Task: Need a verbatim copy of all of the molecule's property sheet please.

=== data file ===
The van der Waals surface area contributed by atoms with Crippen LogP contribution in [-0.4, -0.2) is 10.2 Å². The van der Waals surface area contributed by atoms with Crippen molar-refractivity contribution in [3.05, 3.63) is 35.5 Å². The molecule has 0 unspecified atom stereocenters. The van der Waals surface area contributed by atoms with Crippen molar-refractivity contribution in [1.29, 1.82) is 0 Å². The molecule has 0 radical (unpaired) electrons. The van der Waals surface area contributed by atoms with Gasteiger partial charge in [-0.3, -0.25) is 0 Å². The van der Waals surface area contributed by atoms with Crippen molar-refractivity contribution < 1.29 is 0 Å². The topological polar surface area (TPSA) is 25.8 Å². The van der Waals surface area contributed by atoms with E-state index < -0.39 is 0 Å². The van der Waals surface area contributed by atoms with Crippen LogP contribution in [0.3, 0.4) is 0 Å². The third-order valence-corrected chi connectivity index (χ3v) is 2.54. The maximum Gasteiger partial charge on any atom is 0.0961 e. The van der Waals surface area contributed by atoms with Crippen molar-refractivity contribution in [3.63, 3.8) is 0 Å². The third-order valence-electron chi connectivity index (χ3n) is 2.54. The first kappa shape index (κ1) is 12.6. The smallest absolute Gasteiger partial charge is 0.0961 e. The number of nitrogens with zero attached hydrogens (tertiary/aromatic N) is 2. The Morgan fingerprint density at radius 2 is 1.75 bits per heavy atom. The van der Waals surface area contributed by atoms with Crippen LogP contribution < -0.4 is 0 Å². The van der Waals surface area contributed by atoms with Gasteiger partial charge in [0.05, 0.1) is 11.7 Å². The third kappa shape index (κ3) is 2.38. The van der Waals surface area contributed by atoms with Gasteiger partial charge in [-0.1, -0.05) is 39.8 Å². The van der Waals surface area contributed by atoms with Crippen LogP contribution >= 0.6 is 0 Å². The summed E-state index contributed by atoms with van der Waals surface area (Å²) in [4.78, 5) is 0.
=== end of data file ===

The van der Waals surface area contributed by atoms with Crippen LogP contribution in [-0.4, -0.2) is 10.2 Å². The van der Waals surface area contributed by atoms with Crippen molar-refractivity contribution in [3.05, 3.63) is 35.5 Å². The molecule has 0 unspecified atom stereocenters. The van der Waals surface area contributed by atoms with Crippen molar-refractivity contribution in [1.29, 1.82) is 0 Å². The molecule has 0 radical (unpaired) electrons. The van der Waals surface area contributed by atoms with Gasteiger partial charge in [-0.3, -0.25) is 0 Å². The van der Waals surface area contributed by atoms with Crippen molar-refractivity contribution < 1.29 is 0 Å². The topological polar surface area (TPSA) is 25.8 Å². The van der Waals surface area contributed by atoms with E-state index < -0.39 is 0 Å². The van der Waals surface area contributed by atoms with Crippen LogP contribution in [0.3, 0.4) is 0 Å². The third-order valence-corrected chi connectivity index (χ3v) is 2.54. The maximum Gasteiger partial charge on any atom is 0.0961 e. The van der Waals surface area contributed by atoms with Crippen molar-refractivity contribution in [3.63, 3.8) is 0 Å². The third-order valence-electron chi connectivity index (χ3n) is 2.54. The first kappa shape index (κ1) is 12.6. The smallest absolute Gasteiger partial charge is 0.0961 e. The number of nitrogens with zero attached hydrogens (tertiary/aromatic N) is 2. The Morgan fingerprint density at radius 2 is 1.75 bits per heavy atom. The van der Waals surface area contributed by atoms with Crippen LogP contribution < -0.4 is 0 Å². The van der Waals surface area contributed by atoms with Gasteiger partial charge in [0.05, 0.1) is 11.7 Å². The third kappa shape index (κ3) is 2.38. The van der Waals surface area contributed by atoms with Gasteiger partial charge in [-0.1, -0.05) is 39.8 Å². The van der Waals surface area contributed by atoms with Crippen LogP contribution >= 0.6 is 0 Å². The summed E-state index contributed by atoms with van der Waals surface area (Å²) in [4.78, 5) is 0.